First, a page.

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sufficient quality to contribute to the evidence base on OHSMS. Given the limited evidence base generated from the peer-reviewed, published literature, these other sources could have a sizeable impact.

There were a few specific limits placed on the scope of the review. First, only studies that examined a clearly identifiable voluntary or mandatory OHSMS intervention were included. This excluded an ambitious U.S. study that compared state voluntary initiatives, including prevention programs, while controlling for several other variables (Smitha et al., 2001) and another interesting paper on performance indicators (Simpson and Gardner, 2001). In both cases, the potential OHSMS variable was not clearly defined. Also excluded by this criterion were a few cross-sectional studies investigating the relationship between a researcher-defined measure of OHSMSs and injury outcomes (e.g., Mearns et al., 2003), because there had been no intervention.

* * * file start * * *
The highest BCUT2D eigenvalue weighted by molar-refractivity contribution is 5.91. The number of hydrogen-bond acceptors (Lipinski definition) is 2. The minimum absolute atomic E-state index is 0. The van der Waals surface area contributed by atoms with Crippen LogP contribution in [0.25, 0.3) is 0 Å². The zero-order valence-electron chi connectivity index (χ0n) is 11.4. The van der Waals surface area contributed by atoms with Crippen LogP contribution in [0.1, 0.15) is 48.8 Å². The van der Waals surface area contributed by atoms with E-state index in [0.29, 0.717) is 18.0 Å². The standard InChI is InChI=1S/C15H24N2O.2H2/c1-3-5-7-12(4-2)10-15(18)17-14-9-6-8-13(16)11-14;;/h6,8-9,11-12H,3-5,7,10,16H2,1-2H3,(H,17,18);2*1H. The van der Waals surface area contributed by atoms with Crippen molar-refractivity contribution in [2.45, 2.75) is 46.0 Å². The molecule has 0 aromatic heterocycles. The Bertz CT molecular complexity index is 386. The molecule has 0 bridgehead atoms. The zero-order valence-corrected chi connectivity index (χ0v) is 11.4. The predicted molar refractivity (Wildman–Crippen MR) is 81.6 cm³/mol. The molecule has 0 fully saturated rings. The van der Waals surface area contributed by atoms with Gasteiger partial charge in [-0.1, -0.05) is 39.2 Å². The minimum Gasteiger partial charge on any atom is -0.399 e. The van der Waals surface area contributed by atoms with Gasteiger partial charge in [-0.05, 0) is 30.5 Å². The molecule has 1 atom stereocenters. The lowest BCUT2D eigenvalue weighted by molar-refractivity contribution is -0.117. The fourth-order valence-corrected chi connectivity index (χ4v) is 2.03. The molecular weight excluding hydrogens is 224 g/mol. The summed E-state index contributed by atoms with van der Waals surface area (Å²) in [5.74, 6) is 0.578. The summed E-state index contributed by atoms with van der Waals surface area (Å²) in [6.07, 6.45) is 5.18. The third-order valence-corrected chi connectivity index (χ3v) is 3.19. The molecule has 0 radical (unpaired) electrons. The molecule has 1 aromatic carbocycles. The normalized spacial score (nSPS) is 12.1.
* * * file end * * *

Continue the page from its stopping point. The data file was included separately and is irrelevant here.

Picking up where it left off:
The review required study to involve intervention on at least two OHSMS elements, since the review’s focus was systems. This excluded a substantial number of cross-sectional studies of the effectiveness of single OHSMS elements such as joint-health-and-safety committees (e.g., LaMontagne et al., 1996; Shannon et al., 1996; Habeck et al., 1998; Cohen, 1977; Simard and Marchand, 1994; Reilly et al., 1995).

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